"When you are discontent, you always want more, more, more. Your desire can never be satisfied. But when you practice contentment, you can say to yourself, 'Oh yes - I already have everything that I really need.'" — Dalai Lama
Like some of the things we registered for when we got married. Would I still register for fine china and crystal if I were to get married today? I don't know. I do know that I don't worry about breaking my glasses from Ikea or my nearly unbreakable-and-cheap-to-replace-even-if-they-do-break Corelle dinner dishes. I don't think I sold any of my wedding gifts in our yard sales, but someday I probably will. I know my parents did when the divested themselves of decades of stuff and moved to Florida.
I have had many tragic cases of the "I-Wants" in my life: that expensive SLR camera I wanted (and never got) as a teen; that 1972 convertible VW bug that I regretted buying almost the minute I pulled it into the driveway; countless fashion faux pas too numerous and embarrassing to list here.
There is certainly a level of peace in giving up many of the greedy "I-Wants" of youth and young adulthood. Aging parents, stiff joints, and vulnerable babies help us trade in some of the tangible things we wanted for the intangible and infinitely more important "I-Wants" of health and happiness. You kind of know that you've grown up when most of your "I-Wants" are for the people you love rather than for yourself.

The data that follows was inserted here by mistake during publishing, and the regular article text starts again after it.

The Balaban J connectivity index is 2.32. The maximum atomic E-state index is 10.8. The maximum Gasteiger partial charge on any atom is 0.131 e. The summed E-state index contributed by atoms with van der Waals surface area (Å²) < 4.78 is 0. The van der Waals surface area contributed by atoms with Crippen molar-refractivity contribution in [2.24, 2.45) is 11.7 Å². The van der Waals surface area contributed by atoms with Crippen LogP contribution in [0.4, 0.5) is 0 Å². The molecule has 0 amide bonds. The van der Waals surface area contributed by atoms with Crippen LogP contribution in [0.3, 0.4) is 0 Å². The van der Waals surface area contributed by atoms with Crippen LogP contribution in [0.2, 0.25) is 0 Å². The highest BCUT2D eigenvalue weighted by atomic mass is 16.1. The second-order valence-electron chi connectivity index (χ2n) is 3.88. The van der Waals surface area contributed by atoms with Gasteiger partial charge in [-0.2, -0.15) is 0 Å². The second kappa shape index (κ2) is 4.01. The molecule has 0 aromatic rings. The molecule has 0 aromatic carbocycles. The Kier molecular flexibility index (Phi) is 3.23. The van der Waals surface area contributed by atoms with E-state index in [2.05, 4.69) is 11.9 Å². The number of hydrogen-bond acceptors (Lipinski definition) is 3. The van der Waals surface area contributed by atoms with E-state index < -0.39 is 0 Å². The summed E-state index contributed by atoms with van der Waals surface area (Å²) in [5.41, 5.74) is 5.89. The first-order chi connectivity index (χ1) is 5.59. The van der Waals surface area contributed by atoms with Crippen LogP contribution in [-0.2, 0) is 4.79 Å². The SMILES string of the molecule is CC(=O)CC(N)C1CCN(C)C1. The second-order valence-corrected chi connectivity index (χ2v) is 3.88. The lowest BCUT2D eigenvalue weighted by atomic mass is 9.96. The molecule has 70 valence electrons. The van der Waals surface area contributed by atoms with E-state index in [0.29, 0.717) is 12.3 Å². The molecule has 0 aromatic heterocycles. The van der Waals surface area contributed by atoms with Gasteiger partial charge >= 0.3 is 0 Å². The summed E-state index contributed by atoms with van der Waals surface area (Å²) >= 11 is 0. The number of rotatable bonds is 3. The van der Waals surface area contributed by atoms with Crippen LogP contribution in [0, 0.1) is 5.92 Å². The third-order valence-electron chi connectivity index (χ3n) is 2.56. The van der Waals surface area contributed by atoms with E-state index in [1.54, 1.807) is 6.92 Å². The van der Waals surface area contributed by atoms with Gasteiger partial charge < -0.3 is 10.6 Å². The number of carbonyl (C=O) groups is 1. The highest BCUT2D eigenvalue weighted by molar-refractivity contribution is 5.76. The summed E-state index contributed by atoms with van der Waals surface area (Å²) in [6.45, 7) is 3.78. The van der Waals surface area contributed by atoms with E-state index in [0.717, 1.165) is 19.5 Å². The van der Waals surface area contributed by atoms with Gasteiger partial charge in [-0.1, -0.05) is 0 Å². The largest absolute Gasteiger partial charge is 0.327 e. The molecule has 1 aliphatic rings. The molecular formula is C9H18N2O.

But is the Dalai Lama right? Do we already have everything that we really need?
I used to think so. I used to think that not wanting was the key to happiness, but I'm not so sure anymore. I still want. Some of my wants are selfish (like a new kitchen, for which I have even created a Dream-Kitchen Pinterest Board). Career success is a big want. And I have all kinds of wants for my kids. There are things I wish I could give them, sure, but more important than things, I wish I could give them peace of mind from some of the stresses in our lives that are not of their doing.
I guess I think that it's not such a bad thing to want. Wanting keeps us busy. Wanting keeps us trying. Wanting keeps us doing the things we have to do, even if we don't necessarily want to do them. But most important, wanting keeps us alive.
My parents are not that old (mid-seventies)—I hope they have many good years ahead of them. Since they left Michigan about eight years ago, I can't tell you how many times I've heard them say "We don't need anything. We don't want anything." Sounds good, right? Not so much.
Some health issues have begun robbing them of the ability to experience joy in life that they used to find in little and big things alike. To enjoy life, you have to want—you have to want to go places and do things and see people. I never in my life struggled to find a gift for my mother that I knew she would like (until recently). She loved presents, and it was a blast to give them to her. Now, she doesn't want anything. For holidays to be fun, you have to want to shop for gifts that your children or grandchildren will love and to love the gifts they have bought or made for you. I see the want slipping away from them and it scares me.
So, I'm going to keep wanting. I want to get healthier and skinnier, so I'm going to keep walking. I want to be more financially secure, so I'm going to keep working. And I want my parents to rediscover that life is worth wanting, so I'm going to be patient, and continue to love them and the life they have given me.